Medicine and What Matters in the End
“Being mortal is about the struggle to cope with the constraints of our biology, with the limits set of genes and cells and flesh and bone.” Death is terrifying because of its uncertainty (mental sufferings) and its torturous plains (physical sufferings). Two big pillars examined in the book are about aging and terminal illness, which respectively bring people’s last chapter of life to nursing homes and risky & painful surgical tables. These decisions to end one’s life becomes a (new) norm when modern medication has granted us the power to push this boundary further. But there is a limit, and it will forever be a limit.
The book helped me to understand what really is the job of doctors. Why are many older people mentally distressed in institutionalized nursing homes where they are no different from prisoners? They are woken up, bathed, given meals, put to sleep according to a predetermined schedule. Why do many literally spend their last chapters of life with narcotics, radiation treatments, chemotherapies, artificial tubes, in plain and unconsciousness? Is there any better way when one knows he/she will soon leave the Earth?
This book answers yes, and I found it wholly humane and sincere though not easy. It turns out that we always have a bigger purpose in their life even in the last minutes, rather than merely prolonging their life. People want to share memories, pass on wisdoms and keepsakes, settle relationships, establish their legacies, and make sure those who are left behind will be ok. These ultimate purposes, however, are frequently out of sight when the patients are frightened by vaguely defined values and without doctors’ guide.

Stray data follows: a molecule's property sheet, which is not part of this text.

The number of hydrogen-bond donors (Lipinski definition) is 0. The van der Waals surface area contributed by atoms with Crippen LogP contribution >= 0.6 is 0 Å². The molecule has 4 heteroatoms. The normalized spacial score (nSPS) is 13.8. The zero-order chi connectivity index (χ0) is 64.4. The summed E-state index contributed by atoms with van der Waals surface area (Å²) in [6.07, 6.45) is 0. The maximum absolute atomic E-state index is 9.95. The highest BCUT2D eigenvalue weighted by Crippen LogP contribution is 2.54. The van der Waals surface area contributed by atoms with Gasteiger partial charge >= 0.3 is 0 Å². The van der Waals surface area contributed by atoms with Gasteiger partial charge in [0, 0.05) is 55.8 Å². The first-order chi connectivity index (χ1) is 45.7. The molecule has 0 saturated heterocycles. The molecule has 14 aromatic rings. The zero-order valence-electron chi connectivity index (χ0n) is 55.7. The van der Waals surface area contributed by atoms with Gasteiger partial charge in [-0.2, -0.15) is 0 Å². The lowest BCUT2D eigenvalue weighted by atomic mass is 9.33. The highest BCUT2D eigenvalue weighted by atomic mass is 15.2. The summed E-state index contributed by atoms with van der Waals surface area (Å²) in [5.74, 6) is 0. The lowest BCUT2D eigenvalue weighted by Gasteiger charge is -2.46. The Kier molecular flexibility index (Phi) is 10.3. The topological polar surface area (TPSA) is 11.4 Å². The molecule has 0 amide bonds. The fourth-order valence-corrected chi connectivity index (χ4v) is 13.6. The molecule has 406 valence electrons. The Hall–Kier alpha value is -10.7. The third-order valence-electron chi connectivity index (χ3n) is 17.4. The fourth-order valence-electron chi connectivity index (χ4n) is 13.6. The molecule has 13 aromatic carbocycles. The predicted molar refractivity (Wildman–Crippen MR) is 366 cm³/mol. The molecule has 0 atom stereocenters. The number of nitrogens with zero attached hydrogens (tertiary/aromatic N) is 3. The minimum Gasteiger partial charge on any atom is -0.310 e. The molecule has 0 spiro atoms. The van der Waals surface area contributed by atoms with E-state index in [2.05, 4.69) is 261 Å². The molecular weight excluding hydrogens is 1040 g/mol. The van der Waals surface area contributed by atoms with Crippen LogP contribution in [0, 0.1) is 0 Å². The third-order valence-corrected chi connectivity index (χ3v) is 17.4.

The book is all about the role of doctors in helping patients to navigate within the uncertainties and opt for the right direction based on their last priorities. Sometimes, the decision to give up surgery or stop a ventilator is tremendously hard for their loved one; only the patient knows what he/she prioritizes the most.
April 21, 2020 at 3:00:00 PM
philosophy, non-fiction, science
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